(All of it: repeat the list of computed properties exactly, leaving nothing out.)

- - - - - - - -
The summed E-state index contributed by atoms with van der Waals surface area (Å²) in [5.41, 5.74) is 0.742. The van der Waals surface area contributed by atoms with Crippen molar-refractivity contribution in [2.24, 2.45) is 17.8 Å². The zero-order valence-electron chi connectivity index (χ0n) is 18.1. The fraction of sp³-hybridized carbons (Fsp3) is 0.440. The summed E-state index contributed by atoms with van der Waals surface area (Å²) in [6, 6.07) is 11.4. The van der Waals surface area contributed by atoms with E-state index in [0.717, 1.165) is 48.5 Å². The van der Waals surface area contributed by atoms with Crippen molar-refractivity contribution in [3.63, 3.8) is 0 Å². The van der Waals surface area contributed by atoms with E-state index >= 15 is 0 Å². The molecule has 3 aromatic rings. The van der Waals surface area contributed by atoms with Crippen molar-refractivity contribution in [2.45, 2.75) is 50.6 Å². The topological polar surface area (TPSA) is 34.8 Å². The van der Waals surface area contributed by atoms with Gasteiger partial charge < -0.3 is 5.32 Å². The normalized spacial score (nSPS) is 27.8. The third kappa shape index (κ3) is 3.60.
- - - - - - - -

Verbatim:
The summed E-state index contributed by atoms with van der Waals surface area (Å²) in [5.41, 5.74) is 0.742. The van der Waals surface area contributed by atoms with Crippen molar-refractivity contribution in [2.24, 2.45) is 17.8 Å². The zero-order valence-electron chi connectivity index (χ0n) is 18.1. The fraction of sp³-hybridized carbons (Fsp3) is 0.440. The summed E-state index contributed by atoms with van der Waals surface area (Å²) in [6, 6.07) is 11.4. The van der Waals surface area contributed by atoms with E-state index in [0.717, 1.165) is 48.5 Å². The van der Waals surface area contributed by atoms with Crippen molar-refractivity contribution in [3.63, 3.8) is 0 Å². The van der Waals surface area contributed by atoms with E-state index >= 15 is 0 Å². The molecule has 3 aromatic rings. The van der Waals surface area contributed by atoms with Crippen molar-refractivity contribution in [2.45, 2.75) is 50.6 Å². The topological polar surface area (TPSA) is 34.8 Å². The van der Waals surface area contributed by atoms with Gasteiger partial charge < -0.3 is 5.32 Å². The normalized spacial score (nSPS) is 27.8. The third kappa shape index (κ3) is 3.60.